The Consumer Price Index (CPI) rose 8.5% in July, a sign that inflation remains elevated but has likely begun to level off, the U.S. Bureau of Labor Statistics reported Wednesday, August 10.
- CPI rose 8.5% in July, down from 9.1% in June. Excluding food and energy prices, core CPI rose 5.9%.
- The energy index declined by 4.6% in July. The gasoline and natural gas indexes fell by 7.7% and 3.6%, respectively.
- The food price index jumped 11% in July.
With a 9.1% CPI in June, last month’s reading of 8.5% is a reprieve for consumers worried that inflation would continue to rise at the same rate. The core price index, which measures inflation without considering food and energy prices, saw a smaller-than-expected increase of just 5.9% annually and 0.3% monthly.
Even with a slight improvement from the previous month, inflationary pressures are back to the 40-year highs last seen in March. July’s decline in CPI is due mainly to a drop in energy prices.
According to the report, energy prices broadly declined by 4.6% as gasoline and natural gas indexes dropped lower. The gasoline index fell 7.7% in July, following an 11.2% increase in June. The index for natural gas declined 3.6%, whereas the electricity index saw a 1.6% increase.
Aneta Markowska, a chief economist at Jefferies Group, believes things are “moving in the right direction” and that July’s CPI data is the most encouraging report economists have received in some time.
Consumers are struggling to handle record-high costs for everything, especially food prices. According to the report, the food index jumped in the past 12 months to 11% in July. This is the fastest pace since May 1979 and the seventh consecutive monthly increase of 0.9% or more.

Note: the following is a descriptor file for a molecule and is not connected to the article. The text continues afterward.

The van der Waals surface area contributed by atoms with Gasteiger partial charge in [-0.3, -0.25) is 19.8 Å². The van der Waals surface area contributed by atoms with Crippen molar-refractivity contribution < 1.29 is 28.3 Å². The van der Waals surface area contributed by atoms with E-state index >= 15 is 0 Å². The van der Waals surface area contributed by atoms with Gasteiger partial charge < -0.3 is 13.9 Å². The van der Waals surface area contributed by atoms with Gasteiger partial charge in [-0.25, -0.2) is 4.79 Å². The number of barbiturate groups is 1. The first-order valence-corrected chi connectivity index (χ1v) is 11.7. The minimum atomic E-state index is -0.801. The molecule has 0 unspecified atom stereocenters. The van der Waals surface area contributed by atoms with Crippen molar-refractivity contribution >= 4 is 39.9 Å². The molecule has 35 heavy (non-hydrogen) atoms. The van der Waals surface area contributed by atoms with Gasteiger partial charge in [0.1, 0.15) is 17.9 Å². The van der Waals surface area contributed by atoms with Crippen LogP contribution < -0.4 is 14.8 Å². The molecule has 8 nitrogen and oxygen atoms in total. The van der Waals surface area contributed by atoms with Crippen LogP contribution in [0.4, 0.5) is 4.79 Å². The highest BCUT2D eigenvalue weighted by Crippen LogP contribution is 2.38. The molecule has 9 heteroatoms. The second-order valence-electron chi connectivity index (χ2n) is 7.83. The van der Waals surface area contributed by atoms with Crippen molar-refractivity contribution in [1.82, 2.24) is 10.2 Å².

Individual food item prices jumped significantly; butter increased by 26.4%, egg prices rose 38%, and coffee costs 20% more than 12 months ago.
U.S. workers are getting little help to offset high prices. Workers only saw a 0.5% monthly increase in real wages, while their inflation-adjusted hourly earnings are down 3% from a year ago.
Nancy Davis, founder of Quadratic Capital Management, said the lower CPI in July is likely a relief for the Fed, which incorrectly insisted inflation was transitory. “If we continue to see declining inflation prints, the Federal Reserve may start to slow the pace of monetary tightening,” said Davis.
Markets reacted positively to the report, sending the Dow Jones Industrial Average up more than 1.3%, the NASDAQ up more than 2.4%, and the S&P 500 up more than 1.8%.
The Federal Reserve rate hike expectations after the CPI report are: September has a 2.75%-3% chance of a 50 basis-point hike, November has a 3.25%-3.5% chance of rising 50 basis points, and December has a 3.5%-3.75% chance of being hiked 25 basis points.